Following these trends creates the opportunity.
By Jeff Johnson, CEO of EPUS Global Energy
The oil and gas business has become very data intensive. The data has become almost as important as the resources it
supports and it literally tracks every aspect of our business. However, there is now so much data available it is quite easy to get lost in the “numbers”.
At EPUS Global Energy we review all kinds of data in an attempt to fine tune our “crystal ball.” I’d like to review a handful of data points that that deserve some attention, and will help get the point across.
2017 Facts (January thru August)
- The number of drilling rigs utilized for drilling oil wells has increased by 144%; from 525 to 756 according to baker Hughes
- US E&P’s (exploration and production companies) are outspending CFO (cash flow from operations) by 255% (As reported by Seaport Global Securities, Week Ending September 1, 2017) up from 160% (As reported by Seaport Global Securites Week Ending January 6, 2017)
- US oil production has grown ~7%; from 8.9M BOPD to 9.5M BOPD (pre hurricane Harvey levels)
In a nutshell, companies are drilling more wells, spending more money and not adding production at nearly the rate at which they are spending capital. This could prove to be a problem without oil prices rising.
Although many analysts point to DUC’s (drilled but uncompleted wells) as the “silver lining” for future production growth, the bottom line is that oil companies are spending 255% more money than they are bringing in and realizing an overall 7% production growth rate.
So how does an industry continue to finance operations if the spend rate is 255% more than cash flow? There are three ways:
- Sell equity
- Issue debt
- Sell assets
Let’s consider the effects of each option from a “30,000’ level”:
- Selling Equity
Dilutive to shareholders. However, issuing equity should be accretive if the cash used creates more value than the amount of equity sold.
- Issuing Debt
Not all debt is created equal, but generally debt is considered cheaper than equity. Using a reasonable amount of debt can provide value. However, financing a depreciating asset creates urgency in accelerating the asset’s value. Using debt to finance a depreciating asset, unlike real estate which is an appreciating asset, should be a short-term proposal. Operating cash flow must accelerate to a point to be able to: A – pay down the loan quicker than the asset depreciates, B – generate enough value that justifies the risk of putting debt in front of equity owners. If both cannot be achieved, the debt is likely to become an anchor on the company’s balance sheet.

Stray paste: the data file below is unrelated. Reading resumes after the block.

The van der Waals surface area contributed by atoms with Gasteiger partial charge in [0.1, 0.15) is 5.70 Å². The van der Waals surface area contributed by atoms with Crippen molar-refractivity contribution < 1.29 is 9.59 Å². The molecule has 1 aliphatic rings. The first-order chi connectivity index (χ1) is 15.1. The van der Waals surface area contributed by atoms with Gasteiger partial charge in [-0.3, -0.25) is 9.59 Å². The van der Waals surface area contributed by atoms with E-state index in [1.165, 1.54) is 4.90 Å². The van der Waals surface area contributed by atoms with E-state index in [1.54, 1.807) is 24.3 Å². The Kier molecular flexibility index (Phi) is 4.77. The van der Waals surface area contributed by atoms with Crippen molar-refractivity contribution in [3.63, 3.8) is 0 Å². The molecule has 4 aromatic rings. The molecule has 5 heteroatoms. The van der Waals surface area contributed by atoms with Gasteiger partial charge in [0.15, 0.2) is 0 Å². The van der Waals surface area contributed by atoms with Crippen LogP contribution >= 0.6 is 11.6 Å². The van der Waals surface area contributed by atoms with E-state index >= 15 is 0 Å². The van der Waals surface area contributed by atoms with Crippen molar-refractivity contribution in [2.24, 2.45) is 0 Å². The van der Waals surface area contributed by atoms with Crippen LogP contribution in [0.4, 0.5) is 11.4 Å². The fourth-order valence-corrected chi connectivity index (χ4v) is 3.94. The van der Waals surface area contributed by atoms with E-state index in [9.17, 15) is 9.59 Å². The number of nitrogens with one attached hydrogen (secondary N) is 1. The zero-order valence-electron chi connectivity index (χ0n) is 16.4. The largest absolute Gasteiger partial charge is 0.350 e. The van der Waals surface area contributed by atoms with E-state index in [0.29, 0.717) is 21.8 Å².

- Selling Assets
Selling non-core assets to finance drilling activities in core areas can be beneficial. However, drilling activities must generate more cash flow and value than the assets sold. Otherwise one is trading dollars for cents.
We do not know what the future holds. However, a business model that continues to spend considerably more cash than it is bringing in is not sustainable regardless of which mechanism one uses to finance operations. Eventually a business must be able to sustain operations and grow value within cash flow constraints. Otherwise the outcome is dire. Companies will overleverage, dilute shareholders and sell company’s assets. This can last only so long until there is nothing left.
The current trend is not sustainable for those who continue to outspend cash flow at these rates. The question is when and how will this trend reverse? We believe that until oil prices rise considerably, at the current “burn rate” many E&P’s will be choosing “option 3” and looking to sell off good non-core assets allowing companies like EPUS to take advantage of these opportunities in the months to come.
Now let’s look at the business model of EPUS Global Energy, an energy company based in Fort Worth Texas. EPUS buys currently producing oil and gas fields that need to be sold for one reason or another. We provide access to capital that the seller needs and we provide our unit holders the benefits based on the sale of that oil. And if the price of oil goes up, so does the value of our production. Basically, we work with companies that are taking “option three”.